Our Foundress, St. Madeleine Sophie Barat counseled the religious sisters who taught in schools with these words:
Let us respect childhood; let us honor the soul of that small creature of God who can already make choices of the best if we take the time to awaken her reason and make her use her judgment.”
Sr. Shaberg set the bar high, and, she kept raising the bar of expectation for her students. In this way, she communicated her confidence in me as a learner and her respect for me as a person. Those qualities of an educator have formed me in my own educational practice even to this day.
The second memory was of my sitting in the open window on the 2nd floor in the classroom that faces St. Charles Avenue. It was a senior room in those days, and I loved to sit in that window to think things over. There, I sorted out so many of the things that adolescents ruminate about—boyfriends, friendships at school, college, grades, Friday night and the like. Time given to sitting in that window gave me time to breathe, decompress, and to process my growth issues. It gave me the space I needed for solitude and silence, opening in me an interior place for becoming a reflective practitioner and a discerning person. In retrospect, I think that I knew, even then, how important—even sacred–this space was for my journey.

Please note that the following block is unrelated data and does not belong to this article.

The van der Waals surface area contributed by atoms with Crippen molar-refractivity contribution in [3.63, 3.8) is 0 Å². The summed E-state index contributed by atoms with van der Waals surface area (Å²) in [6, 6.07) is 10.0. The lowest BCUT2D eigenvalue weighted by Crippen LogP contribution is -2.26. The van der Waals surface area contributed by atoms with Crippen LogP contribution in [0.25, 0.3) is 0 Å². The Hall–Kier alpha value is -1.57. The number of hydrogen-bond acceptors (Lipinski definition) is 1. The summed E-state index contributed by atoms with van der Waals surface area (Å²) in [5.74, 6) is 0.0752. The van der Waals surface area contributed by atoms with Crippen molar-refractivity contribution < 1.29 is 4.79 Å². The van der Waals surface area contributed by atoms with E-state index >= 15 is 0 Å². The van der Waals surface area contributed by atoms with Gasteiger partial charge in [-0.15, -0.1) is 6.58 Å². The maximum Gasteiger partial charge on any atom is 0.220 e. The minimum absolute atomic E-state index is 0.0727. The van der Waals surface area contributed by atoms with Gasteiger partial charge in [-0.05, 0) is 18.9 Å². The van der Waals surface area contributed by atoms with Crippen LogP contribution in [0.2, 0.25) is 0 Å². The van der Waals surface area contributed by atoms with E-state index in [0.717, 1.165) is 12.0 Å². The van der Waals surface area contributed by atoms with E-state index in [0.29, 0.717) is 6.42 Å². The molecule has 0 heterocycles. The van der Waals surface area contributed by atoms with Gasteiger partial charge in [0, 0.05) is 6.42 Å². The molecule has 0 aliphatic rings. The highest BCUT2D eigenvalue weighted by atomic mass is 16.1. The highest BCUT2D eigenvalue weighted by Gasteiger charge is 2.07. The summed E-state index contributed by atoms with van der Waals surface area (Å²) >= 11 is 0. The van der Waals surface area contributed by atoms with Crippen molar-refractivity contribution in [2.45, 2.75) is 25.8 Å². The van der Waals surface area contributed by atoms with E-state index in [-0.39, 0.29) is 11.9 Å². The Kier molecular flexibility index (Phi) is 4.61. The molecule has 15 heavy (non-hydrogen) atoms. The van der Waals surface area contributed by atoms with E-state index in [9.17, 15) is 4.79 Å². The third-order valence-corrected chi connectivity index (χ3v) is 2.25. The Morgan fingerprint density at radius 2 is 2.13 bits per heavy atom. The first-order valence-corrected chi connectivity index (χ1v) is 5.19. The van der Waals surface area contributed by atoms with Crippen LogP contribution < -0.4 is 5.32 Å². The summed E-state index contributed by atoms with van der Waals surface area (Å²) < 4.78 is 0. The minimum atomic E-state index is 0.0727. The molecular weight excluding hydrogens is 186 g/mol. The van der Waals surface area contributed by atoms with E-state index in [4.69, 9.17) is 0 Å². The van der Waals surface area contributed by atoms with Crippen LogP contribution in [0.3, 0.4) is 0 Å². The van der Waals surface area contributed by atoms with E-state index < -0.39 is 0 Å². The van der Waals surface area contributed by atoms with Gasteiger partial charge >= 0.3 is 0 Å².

Along with the new knowledge of our “inner space” where feelings of love and hate, tenderness and pain, forgiveness and greed are separated, strengthened or reformed, there emerges the mastery of the gentle hand. This is the hand of the gardener who carefully makes space for a new plant to grow and who doesn’t pull weeds too rashly, but only uproots those which threaten it to choke the young life. Under his gentle regime, a (wo)man once again becomes master over his own house. Not only over his day, but over his night as well. Not only when he is awake, but also when he sleeps. For (s)he who has the day, will gain the night as well.” (Nouwen, Henri J.M. With Open Hands, Ave Maria Press, 1972)